“EOS StainlessSteel 316L VPro is a highly productive material that was born from our collaborate development effort with GKN. Applications using 316L VPro, combined with highly proven EOS metal 3D printing technologies, result in accelerated production with lower production costs,” said Patrick Boyd, Marketing Director, EOS North America. “We’re excited that ITAMCO has partnered with EOS in ITAMCO’s endeavors to create forward-thinking solutions. They are not afraid to engineer then employ extraordinary solutions where no solution previously existed.” Pushing boundaries with innovative materials and state-of-the-art printers does not guarantee build success; however, so the ITAMCO team is using Sunata™ from Atlas 3D to optimally orient and support the PXCM geometry. “The additive markets continue to evolve with new materials and unique geometries like PXCM on a near daily basis,” said Chad Barden, CEO of Atlas 3D. “If not managed properly, these new variables can lead to scrap, rework, and loss of time to market. Sunata will ensure build success and is an integral part of this project.”
The Project Partners –
Since 1955, ITAMCO has provided open gearing and precision machining services to heavy-duty industries including Mining, Off-Highway Vehicles, Marine, and Aviation. In addition to the company’s offerings in traditional manufacturing, the technology team at ITAMCO has released over 65 applications for mobile devices; designed and markets iBlue, the first industrial Bluetooth transmitter; developed an award-winning Google Glass application; and launched their successful “Strategic Technology Initiative for Additive Manufacturing” in 2015. The company continues to explore alternatives to traditional processes: ITAMCO has received grants to develop PXCM-based capabilities for both the United States Army and Air Force as well as blockchain technology solutions for the United States Army and Navy. Learn more about ITAMCO at www.itamco.com or call (574) 936-2112.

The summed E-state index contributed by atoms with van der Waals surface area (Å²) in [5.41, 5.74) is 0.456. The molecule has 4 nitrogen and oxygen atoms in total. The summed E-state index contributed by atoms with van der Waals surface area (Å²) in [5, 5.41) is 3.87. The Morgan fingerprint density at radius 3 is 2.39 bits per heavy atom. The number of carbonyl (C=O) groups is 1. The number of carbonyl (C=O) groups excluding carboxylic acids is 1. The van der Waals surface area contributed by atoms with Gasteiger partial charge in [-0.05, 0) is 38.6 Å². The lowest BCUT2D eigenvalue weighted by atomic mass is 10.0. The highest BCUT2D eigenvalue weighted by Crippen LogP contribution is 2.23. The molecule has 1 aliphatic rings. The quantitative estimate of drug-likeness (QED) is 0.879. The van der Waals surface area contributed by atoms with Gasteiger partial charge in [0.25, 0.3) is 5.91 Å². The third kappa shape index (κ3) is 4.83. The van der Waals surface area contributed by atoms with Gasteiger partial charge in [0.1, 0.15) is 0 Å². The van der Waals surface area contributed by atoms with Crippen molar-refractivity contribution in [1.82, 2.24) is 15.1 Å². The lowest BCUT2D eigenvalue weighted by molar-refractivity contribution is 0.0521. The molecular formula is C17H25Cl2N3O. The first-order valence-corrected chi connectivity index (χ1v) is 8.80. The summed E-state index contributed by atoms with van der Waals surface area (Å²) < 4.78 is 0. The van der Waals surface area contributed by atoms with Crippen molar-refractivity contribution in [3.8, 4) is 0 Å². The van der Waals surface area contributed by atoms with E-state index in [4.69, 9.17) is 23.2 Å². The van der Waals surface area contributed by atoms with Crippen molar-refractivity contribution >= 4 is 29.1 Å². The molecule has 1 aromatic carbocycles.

Pablo Zavattieri with the Lyles School of Civil Engineering at Purdue University
Pablo Zavattieri is an associate professor at Purdue University. His contributions to industry and academia focus on the boundary between solid mechanics and materials engineering. The Lyles School of Civil Engineering, ranked among the top in the nation, generates solutions to critical global problems.
EOS is a leading technology supplier in the field of industrial 3D printing of metals and polymers. Formed in 1989, the independent company is pioneer and innovator for comprehensive solutions in additive manufacturing. Its product portfolio of EOS systems, materials, and process parameters gives customers crucial competitive advantages in product quality and the long-term economic sustainability of manufacturing processes. Furthermore, customers receive deep technical expertise in global service, applications engineering and consultancy.
Developed in 2015, Sunata™ by Atlas 3D is a cloud-based, ITAR-compliant software developed to support Direct Metal Laser Sintering (DMLS) Printers. Known as the metal additive “Easy Button,” it chooses the optimal orientation and automatically generates the necessary support structures to ensure a successful build. Currently, Sunata is used at Fortune 500 companies, the United States Department of Defense, cutting-edge manufacturers, medical devices companies, and many other.